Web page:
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Rain or shine, book fair to stay for all seasons

- Education minister Himanta Biswa Sarma instructs Publication Board to organise events all year round

Guwahati, Nov. 26: Seasons will come and seasons will go, but the Publication Board Assam’s book fair might soon be there to stay, be it under the blazing sun of summer or pouring rain of the monsoon, in golden autumn or in the chill of winter.

Dispur has asked the Publication Board Assam to organise its book fair across the state all round the year. The board currently holds its Guwahati Book Fair once in a year in the city.

“The main objective of the book fair is to promote reading habits, especially among the younger generation, and help increase literacy,” a state government official told The Telegraph.

Education minister Himanta Biswa Sarma has instructed the Publication Board to work on the project so it can be implemented on an experimental basis next year.

The official said the education department was extremely satisfied over the success of the 28th edition of the Guwahati Book Fair, which concluded last month.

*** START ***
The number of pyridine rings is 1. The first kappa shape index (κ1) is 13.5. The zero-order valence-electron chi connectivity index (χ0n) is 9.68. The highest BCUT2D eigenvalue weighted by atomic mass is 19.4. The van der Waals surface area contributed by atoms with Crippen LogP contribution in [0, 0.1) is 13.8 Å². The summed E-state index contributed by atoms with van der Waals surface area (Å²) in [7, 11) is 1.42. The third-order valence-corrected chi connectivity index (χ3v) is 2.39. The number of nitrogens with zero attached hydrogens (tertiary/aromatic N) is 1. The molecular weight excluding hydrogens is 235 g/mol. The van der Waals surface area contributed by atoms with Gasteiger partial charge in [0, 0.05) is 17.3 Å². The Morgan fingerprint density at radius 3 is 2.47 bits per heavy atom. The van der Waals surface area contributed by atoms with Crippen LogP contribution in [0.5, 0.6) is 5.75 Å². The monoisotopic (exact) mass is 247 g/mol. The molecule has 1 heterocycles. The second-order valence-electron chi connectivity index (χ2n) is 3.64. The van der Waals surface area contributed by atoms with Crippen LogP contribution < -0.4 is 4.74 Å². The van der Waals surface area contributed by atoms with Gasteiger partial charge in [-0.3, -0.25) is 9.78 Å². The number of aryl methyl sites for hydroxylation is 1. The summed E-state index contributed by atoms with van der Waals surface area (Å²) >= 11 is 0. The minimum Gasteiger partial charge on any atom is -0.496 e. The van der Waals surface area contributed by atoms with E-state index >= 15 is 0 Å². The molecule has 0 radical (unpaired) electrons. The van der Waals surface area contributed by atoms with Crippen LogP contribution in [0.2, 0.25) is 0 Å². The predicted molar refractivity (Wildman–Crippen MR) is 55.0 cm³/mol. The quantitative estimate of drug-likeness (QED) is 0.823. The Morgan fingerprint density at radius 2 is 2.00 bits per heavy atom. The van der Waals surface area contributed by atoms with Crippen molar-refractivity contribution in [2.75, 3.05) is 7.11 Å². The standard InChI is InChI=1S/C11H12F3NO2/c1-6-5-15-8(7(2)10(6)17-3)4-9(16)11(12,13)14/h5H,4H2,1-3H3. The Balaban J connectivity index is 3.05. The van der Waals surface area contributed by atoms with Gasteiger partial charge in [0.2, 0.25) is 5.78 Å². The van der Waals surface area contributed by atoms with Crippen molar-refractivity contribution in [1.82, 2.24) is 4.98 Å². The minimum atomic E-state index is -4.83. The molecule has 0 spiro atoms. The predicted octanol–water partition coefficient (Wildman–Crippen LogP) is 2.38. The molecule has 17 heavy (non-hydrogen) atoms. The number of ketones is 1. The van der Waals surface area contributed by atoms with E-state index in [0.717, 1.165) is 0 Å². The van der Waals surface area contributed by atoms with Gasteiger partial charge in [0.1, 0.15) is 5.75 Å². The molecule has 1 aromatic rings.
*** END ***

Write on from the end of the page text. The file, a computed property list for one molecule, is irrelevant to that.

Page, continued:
More than three lakh books worth Rs 2 crore were sold during the fair. The board had alone earned Rs 6 lakh through the sale of books.

Guwahati Book Fair, started in 1984, is Assam’s oldest book fair, organised by the Publication Board. The inaugural fair was held for 12 days on Judges Field.

“Many people cannot come to the city to visit the Guwahati Book Fair, for constraints of time, distance and various other reasons. But for the sake of popularising books, the Publication Board has to organise book fairs in different places of the state and at different times. So the board has to chalk out a plan so that book fairs are held throughout the year and no one misses an opportunity to buy and read good books,” the official said.

According to the initial plan, the Publication Board will first select a group of districts every year to organise the fairs in different seasons.

The administration and education department officials in the respective districts will be consulted to fix the schedule.

In organising the book fairs across the state, the board will give preference to places which are considered underdeveloped because of floods, inaccessibility and illiteracy, the official said. The board may even come out with a calendar with dates and venues of its book fairs in different places in the state, he added.

The official said the state government is also excited about the latest report on Youth of Northeast India: Demographics and Readership, which reveals that the northeastern states, particularly Assam, have a greater proportion of readers among its youth population.

The report was a follow-up study of the National Youth Readership Survey (2009-10) assigned to National Council of Applied Economic Research by the National Book Trust.